Daily Archives: March 15, 2013

ORFU should be subject to full forensic investigation

The Trusts Charitable Foundation (TTCF Inc) ● The Trusts Community Foundation Ltd (TTCF Ltd) ● Otago Rugby Football Union (ORFU) ● Professional Rugby ● Centre of Excellence for Amateur Sport ● Harness Racing ● Department of Internal Affairs (DIA) ● Gambling Commission ● Pokies ● Rorts ● Organised Crime ● Serious Fraud ● Political Interference

In two words, pokie rorts.

### ODT Online Fri, 15 Mar 2013
ORFU back in black, but position still ‘fragile’
By Steve Hepburn
The Otago Rugby Football Union is back in the black – recording an operating profit of more than $200,000 – but has warned its financial position remains fragile. It is the first profit recorded by the union since 2005, but it says it is still spending too much on its ITM Cup team. The union, saddled with debts of more than $2 million, flirted with liquidation last year, and only stayed afloat through a rescue package and community support. A new board was appointed and will present its first annual report to the union’s annual meeting on Monday. The union’s financial results are subject to the approval of the clubs at the meeting.
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Posted by Elizabeth Kerr

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Filed under Business, CST, DCC, DCHL, DVL, DVML, Economics, Media, Name, ORFU, People, Politics, Project management, Property, Site, Sport, Stadiums

DCC —It took way too long

Received from Russell Garbutt
Fri, 15 March 2013 at 7:49 AM

Well, it seems to have taken a while to happen, but happen it nevertheless has. Until the full wording of the joint statement issued by Paul Orders and Athol Stephens can be studied a little more closely, one can only assume that Mr Stephens has left the Council’s employ in a manner rather similar to that when Jim Harland suddenly found a desire to cease being the DCC CEO on the election of a new Mayor.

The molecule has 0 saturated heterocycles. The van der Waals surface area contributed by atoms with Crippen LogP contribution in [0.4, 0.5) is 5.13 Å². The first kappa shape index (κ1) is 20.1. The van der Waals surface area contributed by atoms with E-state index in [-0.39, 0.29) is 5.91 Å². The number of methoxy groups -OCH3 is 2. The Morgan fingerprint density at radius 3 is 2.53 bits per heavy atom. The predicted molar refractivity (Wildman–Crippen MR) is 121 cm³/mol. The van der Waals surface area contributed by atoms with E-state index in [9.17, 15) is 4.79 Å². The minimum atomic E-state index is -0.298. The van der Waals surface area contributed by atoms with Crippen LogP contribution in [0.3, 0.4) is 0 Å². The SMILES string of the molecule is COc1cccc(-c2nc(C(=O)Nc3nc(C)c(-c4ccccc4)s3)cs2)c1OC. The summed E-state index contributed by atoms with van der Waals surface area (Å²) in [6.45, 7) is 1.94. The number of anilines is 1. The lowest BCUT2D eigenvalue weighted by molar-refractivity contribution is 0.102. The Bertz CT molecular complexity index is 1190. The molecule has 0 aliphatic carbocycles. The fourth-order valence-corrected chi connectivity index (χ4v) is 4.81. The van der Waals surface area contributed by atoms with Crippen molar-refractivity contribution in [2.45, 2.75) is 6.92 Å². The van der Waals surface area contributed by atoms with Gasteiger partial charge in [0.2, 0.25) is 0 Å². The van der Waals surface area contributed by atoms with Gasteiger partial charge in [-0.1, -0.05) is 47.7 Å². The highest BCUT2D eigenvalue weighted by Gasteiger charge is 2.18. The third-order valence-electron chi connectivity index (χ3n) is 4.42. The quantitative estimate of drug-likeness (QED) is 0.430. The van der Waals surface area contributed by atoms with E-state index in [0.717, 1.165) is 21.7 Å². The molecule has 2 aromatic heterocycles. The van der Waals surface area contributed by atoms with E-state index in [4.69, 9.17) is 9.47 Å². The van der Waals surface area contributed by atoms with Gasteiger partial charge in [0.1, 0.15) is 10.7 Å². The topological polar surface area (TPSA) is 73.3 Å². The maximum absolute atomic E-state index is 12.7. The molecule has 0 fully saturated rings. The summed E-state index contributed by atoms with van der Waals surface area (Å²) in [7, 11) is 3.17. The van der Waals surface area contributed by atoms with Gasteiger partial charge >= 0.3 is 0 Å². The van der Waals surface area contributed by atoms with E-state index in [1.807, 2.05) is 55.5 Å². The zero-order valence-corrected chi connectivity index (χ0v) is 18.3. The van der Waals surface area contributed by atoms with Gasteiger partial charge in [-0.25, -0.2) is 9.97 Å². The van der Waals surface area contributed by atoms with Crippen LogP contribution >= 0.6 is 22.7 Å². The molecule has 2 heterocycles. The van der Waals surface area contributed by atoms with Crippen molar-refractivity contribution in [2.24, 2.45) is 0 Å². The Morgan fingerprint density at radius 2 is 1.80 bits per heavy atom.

While Mr Stephens is quoted as being proud of what he has achieved and rates his time with others in the DCC as being a time of “great progress in the city, that had left the city with a ‘magnificent collection of modern community assets”, others may care to describe his time over recent years in more critical terms. There is no doubt whatsoever that Mr Stephens has, in his role of Chief Financial Officer, fostered, encouraged, or stood by, when financial prudence simply flew out the window. The current level of debt alone is a measure of the financial performance of the City, and while Councillors have the final say in the governance of the City, Mr Stephens occupied a central, crucial role in setting out strategies that resulted in this astronomical growth in debt levels. I don’t think we have yet seen the full extent of the financial dealings that has been carried out behind the scenes. Money has been spent far faster than it has been earned and that money has had to come from somewhere. Whether it has been by the issuing of guaranteed bonds offered at extraordinary rates to still anonymous investors, or by dabbling in the murky, wide-boy areas of interest rate swap derivatives, all this activity has been overseen by Mr Stephens. He has also had a role in overseeing, by his previous membership of a number of Boards of City owned entities, the troubling and frankly stupid practice of borrowing to pay dividends.